LLC Operating Agreements
We can draft, negotiate, and review any LLC operating agreement on your behalf. An Operating Agreement sets forth the rules that apply to the internal affairs of the LLC, such as the rights and obligations of members of the LLC, the management of the LLC, and the distribution of profits.
Why you should have a lawyer draft your Operating Agreement
You can form a New York LLC online in under 60 seconds. But you cannot go without an LLC operating agreement drafted or reviewed by a lawyer if more than one member owns the LLC. LLC operating agreements are quite complex, and it requires special expertise to draft one that leaves you and your fellow LLC members protected. TEMPLATES FOUND ON THE INTERNET OR PROVIDED BY LLC FORMATION SERVICE COMPANIES SUCH AS LEGALZOOM ARE NOT SUFFICIENT.
Especially if you are or will be a minority member, the templates are very often not in your favor. You may lose out on ever getting any payments from the LLC or being involved in management in any meaningful way.
In a perfect world, each member should have their own lawyer to review the operating agreement. Nobody should contribute money or anything else to an LLC before the operating agreement is properly executed.
Careful if you use a lawyer to draft an operating agreement representing all clients. If clients want me to do that, I will always inform them that this creates a conflict. I cannot be loyal to both members at the same time. By definition, the interests of the members are often not aligned. I can still ethically do it, but I need the client’s informed consent and waiver in writing before I draft an operating agreement.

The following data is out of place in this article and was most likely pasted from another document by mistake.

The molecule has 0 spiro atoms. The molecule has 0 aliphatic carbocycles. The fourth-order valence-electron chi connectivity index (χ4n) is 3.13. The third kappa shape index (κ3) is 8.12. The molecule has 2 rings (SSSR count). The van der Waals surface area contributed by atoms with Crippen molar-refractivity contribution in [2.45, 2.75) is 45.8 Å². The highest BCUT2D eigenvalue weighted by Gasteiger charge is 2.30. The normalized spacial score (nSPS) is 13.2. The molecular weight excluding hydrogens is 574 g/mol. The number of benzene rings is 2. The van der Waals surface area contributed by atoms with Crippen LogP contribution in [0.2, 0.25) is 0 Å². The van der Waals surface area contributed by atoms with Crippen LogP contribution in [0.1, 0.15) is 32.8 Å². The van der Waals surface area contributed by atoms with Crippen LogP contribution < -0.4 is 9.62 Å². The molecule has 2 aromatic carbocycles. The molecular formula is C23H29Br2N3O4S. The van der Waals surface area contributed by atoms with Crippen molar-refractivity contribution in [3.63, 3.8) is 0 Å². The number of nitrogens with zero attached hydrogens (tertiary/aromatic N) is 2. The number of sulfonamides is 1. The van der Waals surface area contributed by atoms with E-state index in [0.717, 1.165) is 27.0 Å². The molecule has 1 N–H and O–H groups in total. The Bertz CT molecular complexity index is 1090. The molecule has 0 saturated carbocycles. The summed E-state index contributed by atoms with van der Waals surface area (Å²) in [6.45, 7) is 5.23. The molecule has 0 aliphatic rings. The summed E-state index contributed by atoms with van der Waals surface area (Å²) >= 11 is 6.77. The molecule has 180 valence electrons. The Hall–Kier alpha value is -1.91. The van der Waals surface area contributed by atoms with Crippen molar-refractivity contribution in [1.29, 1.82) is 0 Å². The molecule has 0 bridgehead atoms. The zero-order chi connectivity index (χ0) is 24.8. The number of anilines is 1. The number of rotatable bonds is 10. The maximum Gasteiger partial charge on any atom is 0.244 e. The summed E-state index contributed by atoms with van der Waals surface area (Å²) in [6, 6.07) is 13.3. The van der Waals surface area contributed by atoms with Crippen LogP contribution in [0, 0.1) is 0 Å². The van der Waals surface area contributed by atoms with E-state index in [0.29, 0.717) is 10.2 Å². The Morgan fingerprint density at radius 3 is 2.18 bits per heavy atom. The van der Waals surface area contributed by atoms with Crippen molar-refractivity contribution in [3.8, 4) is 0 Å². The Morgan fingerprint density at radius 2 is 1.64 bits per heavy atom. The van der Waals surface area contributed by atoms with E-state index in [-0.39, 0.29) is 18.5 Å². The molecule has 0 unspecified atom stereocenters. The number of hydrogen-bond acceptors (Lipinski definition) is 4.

What is usually included in an Operating Agreement?
The operating agreement should give answers to the following questions:
- Who owns what of the LLC business?
- Who contributes what to the business of the LLC?
- Who gets how much of the business profits of the LLC?
- When are LLC business profits to be distributed?
- How are the members to manage the day-to-day affairs of the LLC business?
- Are there specially appointed Managers to manage the LLC business, rather than management by the LLC members?
- Who can vote on non-day-to-day, monumental business decisions affecting the LLC business?
- Who has which responsibilities regarding the business of the LLC?
- What other obligations do the LLC members have to the business and to the other LLC members?
- What happens if an LLC member wants to leave the LLC Business or sell his or her membership interest?
- How can new LLC members join the club?
- Should the LLC members be allowed to force someone to leave the LLC Business?
- How can the LLC be dissolved?
- What happens upon dissolution of the LLC, and how are the assets to be distributed?
- What happens upon the death of a Member?
Management Provisions in an LLC Operating Agreement